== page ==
Exhibition inserted in the ninth edition of Bairro das Artes where we presented a set of “post-modern” furniture designed in 1980 by Architect Fernando Pinto Coelho.
«Galeria Bessa Pereira - Fine Arts & Furniture presents a selection of pieces of furniture, designed by the architect Fernando Pinto Coelho, under the title “Quebrando Barreiras”.
Fernando Pinto Coelho (Coimbra, 1951) is a multifaceted personality who has developed throughout his life a series of collaborations and activities very close to the sphere of art, without losing sight of architecture. Collaborated with the Academic Association of Coimbra and with the Circle of Plastic Arts of Coimbra (CAPC); worked in the Design Office of Architect João Baptista in the 1970/71 biennium, as well as in the SAAL project, with interventions in the public space. In the same decade, he was part of the Puzzle Group which developed, in an activist way, interventions, plastic art exhibitions and performances between 1976 and 1981. These dates are important because, on the one hand, they frame a new political phase of freedom and democracy that Portugal he lived after the Carnation Revolution in 1974, a time when Portuguese society was beginning a definitive change in interest and access to culture and the visual arts. Let us remember the year 1977 with the historic exhibition Alternative 0, at the Galeria de Arte Moderna, in Belém, and at the Quadrum Gallery, also in Lisbon, the performance “Rotura” by Ana Hatherly.
On the other hand, 1981 is the year in which the Puzzle Group dissolves, if we can say so, and it is coincidentally the date on which the pieces now on display were created by Fernando Pinto Coelho. The exhibition's title, “Quebrando Barreiras”, evokes the motto of Postmodernism in its critique of Modern Architecture, that is, to overcome established models and canons, in a radical attitude that opened new fields for the appearance of other formal and pictorial strategies that they envisaged another aesthetic order and another way of using it, more playful, as if each element of everyday life was a piece of a game, or an endless puzzle. This transformation proved to be more eclectic, with a palette of colors and a formal construction that announced a kind of new futurism, which, while not being held hostage by the functionality of the object of use, did not depart from it, but expressed an artistic and transforming act, electrifying, hybrid, idiosyncratic, and thus iconic.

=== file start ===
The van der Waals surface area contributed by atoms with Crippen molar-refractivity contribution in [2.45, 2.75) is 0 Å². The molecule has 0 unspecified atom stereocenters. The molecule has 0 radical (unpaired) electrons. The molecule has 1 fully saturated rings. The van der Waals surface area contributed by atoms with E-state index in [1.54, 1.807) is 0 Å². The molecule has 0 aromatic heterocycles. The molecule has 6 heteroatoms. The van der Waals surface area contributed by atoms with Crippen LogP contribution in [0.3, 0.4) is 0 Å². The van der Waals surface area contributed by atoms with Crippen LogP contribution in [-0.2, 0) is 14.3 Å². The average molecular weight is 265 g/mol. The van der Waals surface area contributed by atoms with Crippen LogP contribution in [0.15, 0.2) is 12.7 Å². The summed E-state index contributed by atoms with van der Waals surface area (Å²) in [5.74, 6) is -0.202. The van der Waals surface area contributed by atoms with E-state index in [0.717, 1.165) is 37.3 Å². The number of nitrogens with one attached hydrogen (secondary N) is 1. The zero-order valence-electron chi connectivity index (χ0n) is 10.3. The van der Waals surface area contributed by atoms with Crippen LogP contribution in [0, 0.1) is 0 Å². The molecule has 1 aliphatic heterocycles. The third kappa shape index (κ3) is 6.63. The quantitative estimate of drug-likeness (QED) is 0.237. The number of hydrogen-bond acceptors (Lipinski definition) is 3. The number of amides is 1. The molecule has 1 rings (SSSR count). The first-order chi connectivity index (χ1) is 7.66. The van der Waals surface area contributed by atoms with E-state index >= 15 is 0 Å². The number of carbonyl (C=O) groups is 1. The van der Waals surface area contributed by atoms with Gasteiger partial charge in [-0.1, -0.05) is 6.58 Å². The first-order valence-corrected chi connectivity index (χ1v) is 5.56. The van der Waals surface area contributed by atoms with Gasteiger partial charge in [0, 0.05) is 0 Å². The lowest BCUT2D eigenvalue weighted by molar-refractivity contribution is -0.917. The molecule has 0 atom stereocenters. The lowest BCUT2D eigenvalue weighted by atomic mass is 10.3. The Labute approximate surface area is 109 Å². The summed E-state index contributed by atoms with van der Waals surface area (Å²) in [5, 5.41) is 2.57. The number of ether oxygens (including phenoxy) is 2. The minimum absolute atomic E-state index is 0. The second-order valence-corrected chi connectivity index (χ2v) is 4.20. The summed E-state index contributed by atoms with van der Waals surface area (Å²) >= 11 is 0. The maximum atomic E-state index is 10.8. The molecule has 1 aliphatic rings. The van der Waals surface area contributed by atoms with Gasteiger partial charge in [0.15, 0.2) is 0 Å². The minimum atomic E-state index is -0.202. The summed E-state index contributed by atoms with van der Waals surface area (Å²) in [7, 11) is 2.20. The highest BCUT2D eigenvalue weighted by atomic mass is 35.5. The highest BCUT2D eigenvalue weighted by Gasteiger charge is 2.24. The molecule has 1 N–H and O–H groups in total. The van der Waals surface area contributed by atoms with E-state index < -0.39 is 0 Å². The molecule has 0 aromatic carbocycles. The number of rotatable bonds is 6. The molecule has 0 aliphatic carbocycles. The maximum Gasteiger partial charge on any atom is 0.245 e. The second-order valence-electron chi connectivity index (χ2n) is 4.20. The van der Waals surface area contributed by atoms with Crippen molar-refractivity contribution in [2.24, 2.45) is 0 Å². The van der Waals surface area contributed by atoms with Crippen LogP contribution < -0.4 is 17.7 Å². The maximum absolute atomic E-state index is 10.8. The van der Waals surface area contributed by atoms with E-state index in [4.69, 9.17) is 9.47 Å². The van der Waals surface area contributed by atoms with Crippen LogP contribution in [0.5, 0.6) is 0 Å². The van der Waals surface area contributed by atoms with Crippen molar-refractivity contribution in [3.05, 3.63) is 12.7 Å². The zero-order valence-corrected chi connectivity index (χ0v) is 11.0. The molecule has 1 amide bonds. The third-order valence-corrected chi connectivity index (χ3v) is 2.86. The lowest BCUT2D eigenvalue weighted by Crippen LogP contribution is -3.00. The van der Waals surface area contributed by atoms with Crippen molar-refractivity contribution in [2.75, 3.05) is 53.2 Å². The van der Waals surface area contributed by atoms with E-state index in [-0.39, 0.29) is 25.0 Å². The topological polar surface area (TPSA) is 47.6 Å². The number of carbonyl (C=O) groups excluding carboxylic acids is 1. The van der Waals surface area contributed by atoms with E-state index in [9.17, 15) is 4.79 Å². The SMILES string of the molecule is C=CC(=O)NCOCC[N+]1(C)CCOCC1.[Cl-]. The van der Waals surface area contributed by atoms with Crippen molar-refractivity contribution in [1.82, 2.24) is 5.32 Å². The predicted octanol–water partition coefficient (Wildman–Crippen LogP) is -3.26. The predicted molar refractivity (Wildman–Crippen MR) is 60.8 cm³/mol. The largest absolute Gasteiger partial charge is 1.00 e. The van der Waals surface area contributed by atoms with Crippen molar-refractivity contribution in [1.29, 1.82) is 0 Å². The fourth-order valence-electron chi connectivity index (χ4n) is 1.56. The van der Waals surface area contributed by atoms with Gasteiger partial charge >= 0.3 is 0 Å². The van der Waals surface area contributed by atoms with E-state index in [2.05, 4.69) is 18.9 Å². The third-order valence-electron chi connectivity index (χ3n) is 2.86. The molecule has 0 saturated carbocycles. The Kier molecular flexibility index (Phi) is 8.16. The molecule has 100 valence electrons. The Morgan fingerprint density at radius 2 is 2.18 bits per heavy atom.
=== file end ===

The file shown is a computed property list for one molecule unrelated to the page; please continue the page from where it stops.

The exhibits were designed specifically for a private home located in São Martinho do Campo, in the north of Portugal; it was the beginning of the 1980s, a time when Portuguese society was approaching Europe, and this exhibition places in the same wake of a challenge to the current rules and barriers of that time and cultural cosmopolitanism, recently arrived at the spirit of freedom and the mess of the established certainties.
At the international level, another equally provocative architect, designer and philosopher must be mentioned here as an important agent of this transmutation movement: Ettore Sottsass (1917-2007), member of the Memphis Group, a design collective based in Milan. , the different areas and currents of contemporary culture began to intersect and integrate other forms of artistic expression, such as the Memphis designation, appropriate to a Bob Dylan song, "Stuck Inside of Mobile with the Memphis Blues Again". This permeability to different contexts is present in the design pieces of this post-modernist period, in which objects took on a sculptural form and were covered by a range of colors that we can associate with painting. In a way, it is as if the spirit of the Pop Art movement has transformed our functional and everyday imagery, opening up another field of possibilities, sometimes strident, but certainly challenging in our relationship with architecture and design.
The pieces designed by Fernando Pinto Coelho emerge from this close relationship between the projectual dimension and the manuality of artistic making, between the logic of the game, what is playful, and the possibility of changing the aesthetic and functional perception of an object and the space it it determines, as an act of freedom and experimentation in which an idea, or a drawing, is embodied in a chair, on a table, or even, for example, on a floor. It is as if we were entering a graphic or pictorial image, in the dimensions that the body requires to exist in space, but with other aesthetic coordinates that sensorially alter our relationship with it. »